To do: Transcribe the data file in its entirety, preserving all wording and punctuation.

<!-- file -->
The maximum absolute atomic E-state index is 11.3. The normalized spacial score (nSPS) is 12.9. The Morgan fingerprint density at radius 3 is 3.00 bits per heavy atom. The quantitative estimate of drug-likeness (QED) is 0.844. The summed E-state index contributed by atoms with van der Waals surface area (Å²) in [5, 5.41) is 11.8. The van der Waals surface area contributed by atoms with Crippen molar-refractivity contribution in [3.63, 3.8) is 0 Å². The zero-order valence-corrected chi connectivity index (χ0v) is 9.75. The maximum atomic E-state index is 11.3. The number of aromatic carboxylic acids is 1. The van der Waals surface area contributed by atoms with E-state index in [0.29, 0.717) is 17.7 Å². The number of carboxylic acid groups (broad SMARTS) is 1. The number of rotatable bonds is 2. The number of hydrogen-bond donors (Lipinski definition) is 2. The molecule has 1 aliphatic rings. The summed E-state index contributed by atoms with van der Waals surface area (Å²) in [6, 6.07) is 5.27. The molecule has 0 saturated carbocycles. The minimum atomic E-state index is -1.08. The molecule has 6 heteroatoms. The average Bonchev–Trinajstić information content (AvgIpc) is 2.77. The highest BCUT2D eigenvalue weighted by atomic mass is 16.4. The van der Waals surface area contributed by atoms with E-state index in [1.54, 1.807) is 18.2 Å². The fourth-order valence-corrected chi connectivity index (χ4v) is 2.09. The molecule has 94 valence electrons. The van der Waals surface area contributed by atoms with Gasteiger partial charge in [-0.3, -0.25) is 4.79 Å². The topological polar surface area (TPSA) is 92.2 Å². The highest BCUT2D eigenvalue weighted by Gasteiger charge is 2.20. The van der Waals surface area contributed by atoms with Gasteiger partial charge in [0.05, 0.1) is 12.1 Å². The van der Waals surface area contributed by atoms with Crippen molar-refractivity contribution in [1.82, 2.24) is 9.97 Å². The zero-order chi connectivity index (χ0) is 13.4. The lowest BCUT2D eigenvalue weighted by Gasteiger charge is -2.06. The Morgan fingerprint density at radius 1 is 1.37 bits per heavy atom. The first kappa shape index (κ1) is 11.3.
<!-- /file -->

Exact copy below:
The maximum absolute atomic E-state index is 11.3. The normalized spacial score (nSPS) is 12.9. The Morgan fingerprint density at radius 3 is 3.00 bits per heavy atom. The quantitative estimate of drug-likeness (QED) is 0.844. The summed E-state index contributed by atoms with van der Waals surface area (Å²) in [5, 5.41) is 11.8. The van der Waals surface area contributed by atoms with Crippen molar-refractivity contribution in [3.63, 3.8) is 0 Å². The zero-order valence-corrected chi connectivity index (χ0v) is 9.75. The maximum atomic E-state index is 11.3. The number of aromatic carboxylic acids is 1. The van der Waals surface area contributed by atoms with E-state index in [0.29, 0.717) is 17.7 Å². The number of carboxylic acid groups (broad SMARTS) is 1. The number of rotatable bonds is 2. The number of hydrogen-bond donors (Lipinski definition) is 2. The molecule has 1 aliphatic rings. The summed E-state index contributed by atoms with van der Waals surface area (Å²) in [6, 6.07) is 5.27. The molecule has 0 saturated carbocycles. The minimum atomic E-state index is -1.08. The molecule has 6 heteroatoms. The average Bonchev–Trinajstić information content (AvgIpc) is 2.77. The highest BCUT2D eigenvalue weighted by atomic mass is 16.4. The van der Waals surface area contributed by atoms with E-state index in [1.54, 1.807) is 18.2 Å². The fourth-order valence-corrected chi connectivity index (χ4v) is 2.09. The molecule has 94 valence electrons. The van der Waals surface area contributed by atoms with Gasteiger partial charge in [-0.3, -0.25) is 4.79 Å². The topological polar surface area (TPSA) is 92.2 Å². The highest BCUT2D eigenvalue weighted by Gasteiger charge is 2.20. The van der Waals surface area contributed by atoms with Gasteiger partial charge in [0.05, 0.1) is 12.1 Å². The van der Waals surface area contributed by atoms with Crippen molar-refractivity contribution in [1.82, 2.24) is 9.97 Å². The zero-order chi connectivity index (χ0) is 13.4. The lowest BCUT2D eigenvalue weighted by Gasteiger charge is -2.06. The Morgan fingerprint density at radius 1 is 1.37 bits per heavy atom. The first kappa shape index (κ1) is 11.3.